|Publication number||US1667248 A|
|Publication date||Apr 24, 1928|
|Filing date||Aug 31, 1926|
|Priority date||Aug 31, 1926|
|Publication number||US 1667248 A, US 1667248A, US-A-1667248, US1667248 A, US1667248A|
|Original Assignee||Logan Eisele|
|Export Citation||BiBTeX, EndNote, RefMan|
|Referenced by (5), Classifications (5)|
|External Links: USPTO, USPTO Assignment, Espacenet|
L. EISELE CLINICAL THERMO'METER AND STERILIZING CASE April 24, 1928.
Filed Auez. 51, 1926 INVENT5R Z 0 649V [/5 45 Patented Apr. 24, 1928.
UNITED STATES LOGAN EISELE, OF NASHVILLE, TENNESSEE,
. GLINLICAL THEBMOMETER AND STERILIZING CASE.
Application filed August 31, 1926. Serial No 132,757;
Myinvention relates to clinical,thermometers and especially to an in'iproved sterilizing case ior such thern iometer and lto the combination of a clinical thermometer with such a case. i y i Cases have heretotor been provide dydesigned to hold a sterilizing liquid andto receive and retain a clinical.thermometer, the lower portion ot' which, including the mercury pocket'or bulb, is immersed in the liquid in the act of placing the thermometer in the case; and in this way the thermometer is rendered sterile or aseptic for further use, even it other cleansing or sterilizing is neglected.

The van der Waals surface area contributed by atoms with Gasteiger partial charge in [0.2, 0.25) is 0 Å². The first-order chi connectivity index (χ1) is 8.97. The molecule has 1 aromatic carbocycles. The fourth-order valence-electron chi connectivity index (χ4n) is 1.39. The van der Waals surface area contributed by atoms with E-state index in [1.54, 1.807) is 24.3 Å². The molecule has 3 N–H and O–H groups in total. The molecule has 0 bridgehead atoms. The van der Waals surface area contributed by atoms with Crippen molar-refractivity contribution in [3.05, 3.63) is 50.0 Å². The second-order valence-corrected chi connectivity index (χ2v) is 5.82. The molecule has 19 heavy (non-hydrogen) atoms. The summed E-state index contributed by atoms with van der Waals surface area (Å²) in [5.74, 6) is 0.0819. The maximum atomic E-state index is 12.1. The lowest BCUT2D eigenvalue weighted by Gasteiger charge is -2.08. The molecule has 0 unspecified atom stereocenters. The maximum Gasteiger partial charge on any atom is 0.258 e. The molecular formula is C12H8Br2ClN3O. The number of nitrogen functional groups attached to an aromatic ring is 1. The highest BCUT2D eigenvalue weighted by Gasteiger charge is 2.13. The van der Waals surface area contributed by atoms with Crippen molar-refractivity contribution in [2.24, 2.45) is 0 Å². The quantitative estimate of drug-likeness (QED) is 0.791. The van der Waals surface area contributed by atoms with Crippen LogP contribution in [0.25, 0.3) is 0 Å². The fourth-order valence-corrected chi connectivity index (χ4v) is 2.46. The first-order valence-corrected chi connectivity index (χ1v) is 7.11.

Such sterilizing cases, however, as heretofore constructed, have usually been of metal, or of glass with a permanently ate tached metal end portion. Metal, cases are unduly heavy and arerelatively di'tficult to clean and sterilize, and glass cases provided with metal end portions have usually had the end port-ions connected or attached in such a way that it is difficult or impossible to remove them. Such cases consisting of diiterent materials are relativelydifticult to properlyclcan and sterilize, and moreover, when the metal end portions are permanently connectedithe entire case. is lost it the glass tubular portion is broken.